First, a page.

Are you currently working on any replica pieces?


"I am working on several new projects. The Vladimir Tiara with pearls and emeralds, the Oriental (Indian) circlet with interchangeable rubies and opals, Queen Victoria’s Grand Regal Circlet, which in now stripped of it’s stones, the Portland Tiara, the French Meander tiara WITH a BEAUTIFUL copy of the Regent Diamond at the center, and my own more accurate version of the one that started it all, the Russian Sapphire Wave tiara with Old European Cut stones."


Do you only create crowns and tiaras or are you looking to adventure into different pieces of jewelry?


"I am wanting to do it ALL! In fact next week, I am meeting with a place that makes swords and suits of armor. Watch this space for future fun adventures in all things shiny and metal!"


Which piece has been the hardest to construct?


" It depends on how many you count as constructed. I have bought a few and changed stones to make them more accurate. I have drawn a few, and I have modified few. I have fully 3D modeled 4, and worked with modelers on 4 others. So I have played with a fair few. But none yet from start to finish by my own hand. That joy is yet to come.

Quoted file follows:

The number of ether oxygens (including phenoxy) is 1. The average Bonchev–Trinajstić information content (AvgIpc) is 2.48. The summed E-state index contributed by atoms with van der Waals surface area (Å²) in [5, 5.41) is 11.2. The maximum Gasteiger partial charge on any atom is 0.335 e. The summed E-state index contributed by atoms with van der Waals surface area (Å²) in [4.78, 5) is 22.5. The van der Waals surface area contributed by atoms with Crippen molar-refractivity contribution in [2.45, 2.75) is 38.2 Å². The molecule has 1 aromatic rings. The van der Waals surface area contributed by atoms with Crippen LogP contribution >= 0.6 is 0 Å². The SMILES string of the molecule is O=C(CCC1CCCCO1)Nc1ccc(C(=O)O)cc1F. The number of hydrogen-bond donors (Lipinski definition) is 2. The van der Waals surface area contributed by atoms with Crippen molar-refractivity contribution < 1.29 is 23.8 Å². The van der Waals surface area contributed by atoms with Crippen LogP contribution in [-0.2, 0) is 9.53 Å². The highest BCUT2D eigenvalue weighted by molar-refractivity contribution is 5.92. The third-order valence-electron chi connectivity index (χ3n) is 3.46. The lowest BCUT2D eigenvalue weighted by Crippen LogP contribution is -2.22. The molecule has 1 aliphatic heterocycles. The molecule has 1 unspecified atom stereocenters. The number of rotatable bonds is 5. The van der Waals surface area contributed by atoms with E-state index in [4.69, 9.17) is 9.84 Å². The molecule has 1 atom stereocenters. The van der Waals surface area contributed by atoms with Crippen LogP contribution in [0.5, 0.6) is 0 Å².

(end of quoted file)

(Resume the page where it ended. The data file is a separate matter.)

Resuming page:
The hardest to do was the Queen Victoria sapphire coronet! It is very simple in its design, and I was lucky enough to study the original at the V&A before I started the project. But it was my very first venture into this. I knew NOTHING! But I knew what I wanted to achieve. It was also my first time working with a manufacturer in China. And they learned very fast how pedantic I was. Which was not easy with the language barrier. But as with each one, I have learned a lot. I am so grateful for places like the V&A to put these pieces on display for the public see and learn from. Because they are art, as much as high fashion is wearable art. Art that not everyone gets to experience. A lot of people have said to me, that I am only “ripping off” other peoples work, and in a way, that is sort of true. But not everyone can wear an original. Not everyone can afford to have a halo made of gold, silver, platinum, diamonds and precious stones on their head at dinner. But hopefully we all can get to experience the feeling with something like a good replica.


"Throughout history, artists and designers have always learned from the ones that have gone before, by copying, and mimicking the artists of the past. It’s how we build technique and learn what works, and what doesn’t. And once we become comfortable, we have the courage to make our own designs and creations. Which I hope to do too. I cannot wait to make beautiful pieces that will bring people joy, either by owning a piece, or by viewing it on screen, where I hope to find a niche supplying historical replicas of a high standard for people, costumers, cosplayers, museums, theatre, film, tv and every drag king or queen who wants their own wearable art. Whether it be crown, tiara, kokoshnik or suit of armor."


You can purchase your very own replica of Queen Victoria's sapphire coronet over on Gary's Etsy store -